You May Be Surprised By The States That Support Pre-K

Interactive: Obama’s universal pre-K plan is meeting resistance in Congress—but in the states, both parties support early childhood programs.

WOODBOURNE, NY - SEPTEMBER 20: Children eat breakfast at the federally-funded Head Start Program school on September 20, 2012 in Woodbourne, New York. The school provides early education, nutrition and health services to 311 children from birth through age 5 from low-income families in Sullivan County, one of the poorest counties in the state of New York. The children receive 2/3 of their daily nutritional needs through meals, which include breakfast, lunch and snack, that are prepared at the school and served family-style in classrooms. The county Head Start program was expanded with a $1 million grant from President Obama's 2009 stimulus bill, the American Recovery and Reinvestment Act. Head Start, administered by the U.S. Department of Health and Human Services, is the longest-running early education program for children of low-income families in the United States. 
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Brian McGill Amy Sullivan
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Brian McGill Amy Sullivan
April 17, 2014, 2:06 p.m.

When Pres­id­ent Obama called for uni­ver­sal ac­cess to pre-K pro­grams in his 2014 State of the Uni­on ad­dress, view­ers could have been for­giv­en for think­ing this was just an­oth­er big gov­ern­ment ini­ti­at­ive that only a lib­er­al could love. But in fact, a look at in­vest­ments in pre-K edu­ca­tion at the state level shows that fund­ing is up around the coun­try—and that some crim­son red states like South Car­o­lina and Mis­sis­sippi are lead­ing the way. 

The Edu­ca­tion Com­mis­sion of the States ana­lyzed state data on pre-K fund­ing for the 2013-2014 fisc­al year and found that of the 40 states that provide state-sup­por­ted pro­grams for 4-year-olds, 30 of them (plus the Dis­trict of Columbia) in­creased their fund­ing for these pro­grams. And con­trary to what you might ex­pect, those in­creases don’t fol­low a par­tic­u­lar par­tis­an pat­tern. (Scroll over the in­ter­act­ive map to see an in­di­vidu­al state’s pre-K fund­ing level and how much it has in­creased or de­creased.)

That’s in part be­cause some of the most con­ser­vat­ive states in the coun­try have had the hard­est time budging stub­bornly low edu­ca­tion scores. It’s not dis­sim­il­ar from the situ­ation a few years ago in which South Car­o­lina de­cided to deal with a high teen preg­nancy rate by giv­ing com­pre­hens­ive sex edu­ca­tion—not ab­stin­ence-only—a try.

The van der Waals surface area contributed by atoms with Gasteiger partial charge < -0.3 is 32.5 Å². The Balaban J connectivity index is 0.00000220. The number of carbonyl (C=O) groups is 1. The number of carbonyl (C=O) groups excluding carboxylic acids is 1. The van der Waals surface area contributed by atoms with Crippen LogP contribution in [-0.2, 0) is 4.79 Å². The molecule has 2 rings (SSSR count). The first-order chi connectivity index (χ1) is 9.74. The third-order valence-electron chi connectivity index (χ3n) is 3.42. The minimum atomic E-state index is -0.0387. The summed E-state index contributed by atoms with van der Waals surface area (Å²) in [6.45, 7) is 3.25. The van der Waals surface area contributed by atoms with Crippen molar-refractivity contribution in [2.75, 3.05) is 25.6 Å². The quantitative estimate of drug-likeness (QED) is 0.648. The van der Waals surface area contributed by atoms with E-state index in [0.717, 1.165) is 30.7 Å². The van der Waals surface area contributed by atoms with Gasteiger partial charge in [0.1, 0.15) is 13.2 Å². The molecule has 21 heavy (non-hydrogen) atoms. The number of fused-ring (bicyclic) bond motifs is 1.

And there’s an­oth­er prac­tic­al reas­on for con­ser­vat­ives to em­brace pre-K edu­ca­tion. Ad­voc­ates of early child­hood in­ter­ven­tions have al­ways made the mor­al ar­gu­ment that it’s the just thing to do in or­der to al­low chil­dren of all back­grounds to enter school on a level play­ing field. But now they also lay out the cost-be­ne­fit ana­lys­is: Spend money now or spend a lot more money later. Giv­en that poor chil­dren with lower levels of edu­ca­tion­al at­tain­ment are most likely to end up in the crim­in­al justice sys­tem or re­quir­ing so­cial ser­vice as­sist­ance, re­search­ers have de­term­ined that every dol­lar in­ves­ted in early child­hood edu­ca­tion saves a min­im­um of $7 later on.

A few in­ter­est­ing de­vel­op­ments in the states:

  • Mas­sachu­setts doubled its in­vest­ment in pre-K for the 2013-2014 fisc­al year in or­der to re­duce the waitl­ist of chil­dren wait­ing for spots in pro­grams, a num­ber that had reached nearly 15,000.
  • South Car­o­lina in­creased its fund­ing by al­most 80 per­cent in or­der to ex­tend early child­hood pro­grams to 17 ad­di­tion­al school dis­tricts in the state.
  • Min­nesota is now of­fer­ing schol­ar­ships for pre-school age chil­dren whose fam­ily’s in­come is low enough to qual­i­fy—those schol­ar­ships for private pro­grams are in ad­di­tion to the Head Start op­tions already avail­able.
  • New Mex­ico’s Re­pub­lic­an Gov. Susana Mar­tinez signed a bill last spring that will use money from the state’s to­bacco set­tle­ment to fund early child­care and edu­ca­tion pro­grams.

It’s im­port­ant to note that the pro­grams in­cluded in this data are just those that serve 4-year-olds. Many edu­ca­tion re­search­ers be­lieve that in­ter­ven­tions should start even earli­er, with school-based pro­grams be­gin­ning at age 3, and vol­un­tary home-based in­ter­ven­tions as early as in­fancy. Even so, the trend lines point to­ward more fed­er­al and state sup­port of early edu­ca­tion—wheth­er you live in a state that’s blue, red, purple, or polka-dot­ted. 

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